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  • Sep 22, 2014
  • Updated: 11:21pm

Sichuan officials condemn wave of self-immolations

PUBLISHED : Thursday, 08 March, 2012, 12:00am
UPDATED : Thursday, 08 March, 2012, 12:00am

Senior Sichuan officials say a recent wave of self-immolations in Tibetan-populated parts of the province was instigated by separatist forces headed by the Dalai Lama, Tibet's exiled spiritual leader, and have labelled some monks who burned themselves as criminals and social outcasts.

More than two dozen monks, nuns, former monks and ethnic Tibetan laymen have set themselves on fire in Tibetan-inhabited parts of the mainland since 2009, with most cases occurring in Sichuan's Aba and Ganzi prefectures.

The most recent immolations in Aba occurred just days ago. A 32-year-old mother of four set herself ablaze and died in Aba on Saturday and an 18-year-old man died after self-immolating on Monday. The area is now in virtual lockdown, with journalists banned from getting in.

The head of Aba's county government, ethnic Tibetan Wu Zegang, said in Beijing yesterday there were several common characteristics among those who had set themselves on fire.

Firstly, they shouted slogans demanding Tibetan independence before they self-immolated, Wu said. Secondly, they sent their photos to overseas Tibetan separatist groups before they self-immolated, so that in many incidents overseas separatist groups could put photos of the incident online immediately alongside photos of the Tibetan who self-immolated, 'making up stories recklessly'. Thirdly, some overseas groups even offered compensation to encourage self-immolations.

Wu said that showed the self-immolations were a premeditated political strategy and that making heroes of Tibetans who set fire to themselves was tempting, encouraging and supporting acts of self-immolation.

'These expose that the Dalai clique and Tibetan separatist forces are behind and support the self-immolations, inciting more monks and nuns to follow suit ... pushing Tibetan Buddhism towards religious extremism,' Wu said. He said former monks who self-immolated also shared some common characteristics: they all had criminal records or very bad social standing, felt desperate and used self-immolation to kill themselves, thinking they could enter the next life this way.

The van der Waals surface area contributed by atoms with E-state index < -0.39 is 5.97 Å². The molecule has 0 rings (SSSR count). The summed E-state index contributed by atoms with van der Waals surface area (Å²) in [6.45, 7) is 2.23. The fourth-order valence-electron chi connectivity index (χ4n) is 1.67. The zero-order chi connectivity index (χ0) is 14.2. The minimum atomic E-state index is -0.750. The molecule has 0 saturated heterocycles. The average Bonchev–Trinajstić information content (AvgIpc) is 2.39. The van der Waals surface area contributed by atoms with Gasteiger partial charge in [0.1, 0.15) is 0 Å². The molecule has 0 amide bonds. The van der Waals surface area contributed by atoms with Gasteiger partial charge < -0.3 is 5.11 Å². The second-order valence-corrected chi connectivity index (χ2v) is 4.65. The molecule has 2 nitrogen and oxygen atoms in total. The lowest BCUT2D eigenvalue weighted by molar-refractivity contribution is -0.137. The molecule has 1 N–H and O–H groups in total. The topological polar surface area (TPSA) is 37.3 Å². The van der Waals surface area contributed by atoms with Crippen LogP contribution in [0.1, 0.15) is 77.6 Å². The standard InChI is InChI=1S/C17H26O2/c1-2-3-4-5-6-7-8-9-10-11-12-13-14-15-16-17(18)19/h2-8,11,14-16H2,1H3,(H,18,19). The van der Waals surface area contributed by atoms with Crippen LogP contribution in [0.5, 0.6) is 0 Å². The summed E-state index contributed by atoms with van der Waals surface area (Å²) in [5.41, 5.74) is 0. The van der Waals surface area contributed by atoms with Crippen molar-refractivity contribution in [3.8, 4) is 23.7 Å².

'We think that it's exactly because of such temptation and lies from the Dalai clique separatist force that we see a copycat effect and a repeated pattern of self-immolations.'

At the same press conference, former Ganzi county chief Li Changping also condemned the Dalai Lama and self-immolations. 'The Dalai clique has [in the past year] strengthened its separatist and sabotage activities in Tibetan regions, but although there are a very small number of monasteries and monks responding ... they cannot represent the majority of the Tibetan regions,' he said.

Jiang Zhaoyong , a commentator on Tibetan issues, called for caution when dealing with self-immolations. 'I think some of them are tempted by separatist forces, but certainly not all of them are like that,' he said. 'I believe some of them involve religious demands. The government should respect the religion and faith of the ethnic group.'

Some analysts have said the self-immolations are the result of tighter control of Tibetan regions since rioting in Lhasa in March 2008.

Additional reporting by Choi Chi-yuk and Teddy Ng

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